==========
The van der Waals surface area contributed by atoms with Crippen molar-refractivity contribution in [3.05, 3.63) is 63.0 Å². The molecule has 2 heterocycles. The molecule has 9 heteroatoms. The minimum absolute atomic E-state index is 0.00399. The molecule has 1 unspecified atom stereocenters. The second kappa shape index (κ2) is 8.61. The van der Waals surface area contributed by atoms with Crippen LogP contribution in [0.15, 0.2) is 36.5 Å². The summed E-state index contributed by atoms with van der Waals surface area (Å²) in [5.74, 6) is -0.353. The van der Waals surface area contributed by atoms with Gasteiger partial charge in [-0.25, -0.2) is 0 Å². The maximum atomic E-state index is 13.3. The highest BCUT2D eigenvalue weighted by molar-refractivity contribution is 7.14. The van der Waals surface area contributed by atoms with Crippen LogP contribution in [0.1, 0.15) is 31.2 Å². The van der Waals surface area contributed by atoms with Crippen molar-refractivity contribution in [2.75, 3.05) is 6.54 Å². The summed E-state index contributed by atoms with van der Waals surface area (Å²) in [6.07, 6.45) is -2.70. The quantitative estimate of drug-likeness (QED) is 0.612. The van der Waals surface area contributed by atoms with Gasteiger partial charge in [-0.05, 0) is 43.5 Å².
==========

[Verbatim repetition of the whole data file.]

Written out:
The van der Waals surface area contributed by atoms with Crippen molar-refractivity contribution in [3.05, 3.63) is 63.0 Å². The molecule has 2 heterocycles. The molecule has 9 heteroatoms. The minimum absolute atomic E-state index is 0.00399. The molecule has 1 unspecified atom stereocenters. The second kappa shape index (κ2) is 8.61. The van der Waals surface area contributed by atoms with Crippen LogP contribution in [0.15, 0.2) is 36.5 Å². The summed E-state index contributed by atoms with van der Waals surface area (Å²) in [5.74, 6) is -0.353. The van der Waals surface area contributed by atoms with Gasteiger partial charge in [-0.25, -0.2) is 0 Å². The maximum atomic E-state index is 13.3. The highest BCUT2D eigenvalue weighted by molar-refractivity contribution is 7.14. The van der Waals surface area contributed by atoms with Crippen LogP contribution in [0.1, 0.15) is 31.2 Å². The van der Waals surface area contributed by atoms with Crippen molar-refractivity contribution in [2.75, 3.05) is 6.54 Å². The summed E-state index contributed by atoms with van der Waals surface area (Å²) in [6.07, 6.45) is -2.70. The quantitative estimate of drug-likeness (QED) is 0.612. The van der Waals surface area contributed by atoms with Gasteiger partial charge in [-0.05, 0) is 43.5 Å².